Cutting Firewood during the Winter Months
There is a lot one can do to prepare for winter. Besides getting new warm clothing, fine-tuning your HVAC system, and stocking up on supplies to avoid last-minute emergencies, you also need to stock up on firewood if you use a wood stove or firewood heater/furnace. Some people have a wood furnace that they have to light during this season hence the need to have enough stock. This means you need to prepare in advance.
Preparing Wood for Winter
Preparing wood to use in winter should start early, preferably when the weather starts warming up. Most experts believe that wood should be prepared in early spring for the winter. One needs to start filling the woodshed for at least six months to avoid the demerits of using green wood. While green wood still burns, it does not burn properly.
It is possible that it will be smoky, inefficient, and possibly release a lot of tar, making it furnace un-friendly. As such, you need to start stocking wood to allow it to dry and season appropriately over the six months. While filling the wood lot, make sure to have the wood elevated as this promotes faster and better drying, making the wood burn better. However, you may run out of wood and need more cuts.
Winter Cut Firewood
Cutting wood in the winter has advantages and disadvantages. Sap and moisture levels are much lower than if the wood was cut in the spring time, but fresh cut wood needs to be thoroughly dried out for safe and efficient burning. The biggest disadvantage to cutting wood in the winter is the weather conditions and the time it takes to allow the wood to properly dry for use.
Firewood can be obtained by cutting down whole trees or from felled trees by limbing and cutting pieces. Alternatively, consider dry pruning once tree leaves have fallen before the vegetative recovery in spring. These pieces can be used to rekindle and light fires.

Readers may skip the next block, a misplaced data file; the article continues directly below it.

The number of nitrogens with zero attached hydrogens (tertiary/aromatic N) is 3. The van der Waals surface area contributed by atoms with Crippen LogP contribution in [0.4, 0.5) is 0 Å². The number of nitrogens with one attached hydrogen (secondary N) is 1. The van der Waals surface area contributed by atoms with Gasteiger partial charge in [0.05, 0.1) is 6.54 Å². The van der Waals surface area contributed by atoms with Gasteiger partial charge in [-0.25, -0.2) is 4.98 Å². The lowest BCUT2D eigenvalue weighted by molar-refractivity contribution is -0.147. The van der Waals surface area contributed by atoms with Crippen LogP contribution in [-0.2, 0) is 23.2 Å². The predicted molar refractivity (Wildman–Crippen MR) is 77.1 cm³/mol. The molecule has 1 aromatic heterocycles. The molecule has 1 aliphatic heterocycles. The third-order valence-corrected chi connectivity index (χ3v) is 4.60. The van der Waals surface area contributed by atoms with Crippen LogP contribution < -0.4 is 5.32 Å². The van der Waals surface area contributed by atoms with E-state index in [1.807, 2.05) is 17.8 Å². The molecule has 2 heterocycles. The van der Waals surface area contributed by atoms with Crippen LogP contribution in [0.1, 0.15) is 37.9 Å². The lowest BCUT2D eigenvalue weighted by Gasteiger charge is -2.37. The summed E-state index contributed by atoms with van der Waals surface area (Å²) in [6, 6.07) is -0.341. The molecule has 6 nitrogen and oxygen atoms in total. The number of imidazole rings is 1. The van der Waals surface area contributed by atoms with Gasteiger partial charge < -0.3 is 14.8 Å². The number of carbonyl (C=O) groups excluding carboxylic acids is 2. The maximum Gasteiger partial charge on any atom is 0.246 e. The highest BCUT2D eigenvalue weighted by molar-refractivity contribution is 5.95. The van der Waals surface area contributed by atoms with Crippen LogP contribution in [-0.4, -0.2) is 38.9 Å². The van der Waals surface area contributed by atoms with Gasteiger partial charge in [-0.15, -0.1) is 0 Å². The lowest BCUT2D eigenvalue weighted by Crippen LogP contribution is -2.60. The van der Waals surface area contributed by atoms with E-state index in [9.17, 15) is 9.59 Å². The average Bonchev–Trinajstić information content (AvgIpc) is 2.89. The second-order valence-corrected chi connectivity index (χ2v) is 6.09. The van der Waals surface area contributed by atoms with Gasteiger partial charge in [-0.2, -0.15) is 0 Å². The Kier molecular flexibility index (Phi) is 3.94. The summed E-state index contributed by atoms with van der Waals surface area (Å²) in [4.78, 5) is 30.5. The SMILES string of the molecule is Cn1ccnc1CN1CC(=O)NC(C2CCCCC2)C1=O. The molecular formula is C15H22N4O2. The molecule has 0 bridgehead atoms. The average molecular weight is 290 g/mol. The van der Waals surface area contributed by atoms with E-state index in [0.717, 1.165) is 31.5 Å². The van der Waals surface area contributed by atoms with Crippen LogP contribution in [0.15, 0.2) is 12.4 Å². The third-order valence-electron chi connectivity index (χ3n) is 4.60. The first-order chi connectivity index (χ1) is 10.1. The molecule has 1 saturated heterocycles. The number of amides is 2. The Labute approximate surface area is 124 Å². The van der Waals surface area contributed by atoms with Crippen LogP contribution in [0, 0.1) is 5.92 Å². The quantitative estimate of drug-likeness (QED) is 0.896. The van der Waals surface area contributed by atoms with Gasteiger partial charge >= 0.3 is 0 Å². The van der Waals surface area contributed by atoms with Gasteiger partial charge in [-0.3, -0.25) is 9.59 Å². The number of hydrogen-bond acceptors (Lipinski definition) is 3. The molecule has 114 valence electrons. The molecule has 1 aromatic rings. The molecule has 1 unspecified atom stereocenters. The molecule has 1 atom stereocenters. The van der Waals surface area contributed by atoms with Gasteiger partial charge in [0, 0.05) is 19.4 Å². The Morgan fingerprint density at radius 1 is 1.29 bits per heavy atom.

How to Cut the Firewood
You need to cut suitable sizes of wood for your stove. First, you need to cut the tree into trunks. It would help split the rounds into billets by cutting across lengths. Make sure to cut the trunks into mid-sizes that comfortably fit into the fireplace. It would be best to use appropriate tools and machinery to do this
Seasoning Cut Wood
It is advisable to cut wood in similar lengths, making it easy to stack them. Freshly cut wood contains moisture whose content depends on the species. Besides that, moisture also affects the fuel energy in the wood. Seasoning helps maximize the fuel power and can take 6 to 24 months. Seasoning starts by identifying a dry and well-aerated area, free of humidity. Raise the wood above the ground, and avoid leaning it on the wall. Both situations help minimize moisture seepage. Leave enough space between stacked billets for better air circulation. Cover the top of the wood with a ShelterLogic firewood rack. Leaving the top open exposes the wood to bugs, becoming a safety hazard since carbon monoxide levels rise with improper seasoning. There are different ways of covering wood, including using tarps, storing it under a roofed shelter, or using a commercial cover. Just be sure to allow proper aeration and leak prevention no matter what cover you choose.